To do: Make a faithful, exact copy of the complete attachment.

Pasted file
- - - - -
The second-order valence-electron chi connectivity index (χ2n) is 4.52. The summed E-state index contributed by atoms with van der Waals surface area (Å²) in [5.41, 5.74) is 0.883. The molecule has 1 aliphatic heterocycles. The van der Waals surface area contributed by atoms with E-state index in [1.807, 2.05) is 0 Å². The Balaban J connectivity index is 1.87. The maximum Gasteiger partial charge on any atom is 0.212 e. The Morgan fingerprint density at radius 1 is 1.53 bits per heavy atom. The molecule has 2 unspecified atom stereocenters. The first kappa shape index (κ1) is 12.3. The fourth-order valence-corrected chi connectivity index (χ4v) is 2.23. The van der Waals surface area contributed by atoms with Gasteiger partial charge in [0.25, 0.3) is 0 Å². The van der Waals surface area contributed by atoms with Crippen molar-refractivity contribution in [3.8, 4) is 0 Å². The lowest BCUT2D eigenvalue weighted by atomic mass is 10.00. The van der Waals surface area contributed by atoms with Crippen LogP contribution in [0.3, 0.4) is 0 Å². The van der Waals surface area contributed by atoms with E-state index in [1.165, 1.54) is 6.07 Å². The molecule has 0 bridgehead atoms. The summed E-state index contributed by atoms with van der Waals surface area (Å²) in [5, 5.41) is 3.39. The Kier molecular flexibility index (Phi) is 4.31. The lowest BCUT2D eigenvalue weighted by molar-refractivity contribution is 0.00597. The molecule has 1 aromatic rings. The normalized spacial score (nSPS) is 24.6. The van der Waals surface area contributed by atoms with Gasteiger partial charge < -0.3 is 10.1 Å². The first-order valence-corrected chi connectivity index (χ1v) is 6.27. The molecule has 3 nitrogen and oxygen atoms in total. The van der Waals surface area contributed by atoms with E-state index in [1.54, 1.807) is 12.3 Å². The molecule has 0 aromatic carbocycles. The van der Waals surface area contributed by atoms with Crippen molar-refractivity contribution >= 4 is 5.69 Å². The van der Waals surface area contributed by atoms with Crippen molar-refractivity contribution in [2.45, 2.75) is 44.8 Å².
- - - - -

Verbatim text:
The second-order valence-electron chi connectivity index (χ2n) is 4.52. The summed E-state index contributed by atoms with van der Waals surface area (Å²) in [5.41, 5.74) is 0.883. The molecule has 1 aliphatic heterocycles. The van der Waals surface area contributed by atoms with E-state index in [1.807, 2.05) is 0 Å². The Balaban J connectivity index is 1.87. The maximum Gasteiger partial charge on any atom is 0.212 e. The Morgan fingerprint density at radius 1 is 1.53 bits per heavy atom. The molecule has 2 unspecified atom stereocenters. The first kappa shape index (κ1) is 12.3. The fourth-order valence-corrected chi connectivity index (χ4v) is 2.23. The van der Waals surface area contributed by atoms with Gasteiger partial charge in [0.25, 0.3) is 0 Å². The van der Waals surface area contributed by atoms with Crippen molar-refractivity contribution in [3.8, 4) is 0 Å². The lowest BCUT2D eigenvalue weighted by atomic mass is 10.00. The van der Waals surface area contributed by atoms with Crippen LogP contribution in [0.3, 0.4) is 0 Å². The van der Waals surface area contributed by atoms with E-state index in [1.165, 1.54) is 6.07 Å². The molecule has 0 bridgehead atoms. The summed E-state index contributed by atoms with van der Waals surface area (Å²) in [5, 5.41) is 3.39. The Kier molecular flexibility index (Phi) is 4.31. The lowest BCUT2D eigenvalue weighted by molar-refractivity contribution is 0.00597. The molecule has 1 aromatic rings. The normalized spacial score (nSPS) is 24.6. The van der Waals surface area contributed by atoms with Gasteiger partial charge < -0.3 is 10.1 Å². The first-order valence-corrected chi connectivity index (χ1v) is 6.27. The molecule has 3 nitrogen and oxygen atoms in total. The van der Waals surface area contributed by atoms with E-state index in [1.54, 1.807) is 12.3 Å². The molecule has 0 aromatic carbocycles. The van der Waals surface area contributed by atoms with Crippen molar-refractivity contribution >= 4 is 5.69 Å². The van der Waals surface area contributed by atoms with Crippen molar-refractivity contribution in [2.45, 2.75) is 44.8 Å².